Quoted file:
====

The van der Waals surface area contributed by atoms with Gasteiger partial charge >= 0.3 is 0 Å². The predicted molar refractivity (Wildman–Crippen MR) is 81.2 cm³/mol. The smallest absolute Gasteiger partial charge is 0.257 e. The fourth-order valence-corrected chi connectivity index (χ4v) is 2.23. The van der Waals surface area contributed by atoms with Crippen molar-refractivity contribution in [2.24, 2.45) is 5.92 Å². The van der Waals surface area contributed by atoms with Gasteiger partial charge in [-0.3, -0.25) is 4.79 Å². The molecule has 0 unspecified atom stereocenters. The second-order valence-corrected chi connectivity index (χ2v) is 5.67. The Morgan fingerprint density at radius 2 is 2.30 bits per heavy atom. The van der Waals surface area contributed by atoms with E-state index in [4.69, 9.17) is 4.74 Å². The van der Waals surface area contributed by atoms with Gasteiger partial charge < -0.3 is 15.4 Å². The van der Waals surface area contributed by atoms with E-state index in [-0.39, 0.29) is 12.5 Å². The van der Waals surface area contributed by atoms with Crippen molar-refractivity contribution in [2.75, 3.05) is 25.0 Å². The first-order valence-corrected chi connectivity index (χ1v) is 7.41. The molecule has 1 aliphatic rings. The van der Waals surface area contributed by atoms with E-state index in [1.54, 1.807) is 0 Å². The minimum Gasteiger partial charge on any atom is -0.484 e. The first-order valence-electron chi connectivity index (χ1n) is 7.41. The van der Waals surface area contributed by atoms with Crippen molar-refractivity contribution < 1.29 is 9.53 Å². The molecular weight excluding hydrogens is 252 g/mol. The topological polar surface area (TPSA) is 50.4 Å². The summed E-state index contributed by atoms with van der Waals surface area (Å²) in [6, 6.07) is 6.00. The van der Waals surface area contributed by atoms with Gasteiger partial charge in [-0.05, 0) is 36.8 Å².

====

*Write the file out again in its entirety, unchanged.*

The van der Waals surface area contributed by atoms with Gasteiger partial charge >= 0.3 is 0 Å². The predicted molar refractivity (Wildman–Crippen MR) is 81.2 cm³/mol. The smallest absolute Gasteiger partial charge is 0.257 e. The fourth-order valence-corrected chi connectivity index (χ4v) is 2.23. The van der Waals surface area contributed by atoms with Crippen molar-refractivity contribution in [2.24, 2.45) is 5.92 Å². The van der Waals surface area contributed by atoms with Gasteiger partial charge in [-0.3, -0.25) is 4.79 Å². The molecule has 0 unspecified atom stereocenters. The second-order valence-corrected chi connectivity index (χ2v) is 5.67. The Morgan fingerprint density at radius 2 is 2.30 bits per heavy atom. The van der Waals surface area contributed by atoms with E-state index in [4.69, 9.17) is 4.74 Å². The van der Waals surface area contributed by atoms with Gasteiger partial charge < -0.3 is 15.4 Å². The van der Waals surface area contributed by atoms with E-state index in [-0.39, 0.29) is 12.5 Å². The van der Waals surface area contributed by atoms with Crippen molar-refractivity contribution in [2.75, 3.05) is 25.0 Å². The first-order valence-corrected chi connectivity index (χ1v) is 7.41. The molecule has 1 aliphatic rings. The van der Waals surface area contributed by atoms with E-state index in [1.54, 1.807) is 0 Å². The minimum Gasteiger partial charge on any atom is -0.484 e. The first-order valence-electron chi connectivity index (χ1n) is 7.41. The van der Waals surface area contributed by atoms with Crippen molar-refractivity contribution < 1.29 is 9.53 Å². The molecular weight excluding hydrogens is 252 g/mol. The topological polar surface area (TPSA) is 50.4 Å². The summed E-state index contributed by atoms with van der Waals surface area (Å²) in [6, 6.07) is 6.00. The van der Waals surface area contributed by atoms with Gasteiger partial charge in [-0.05, 0) is 36.8 Å².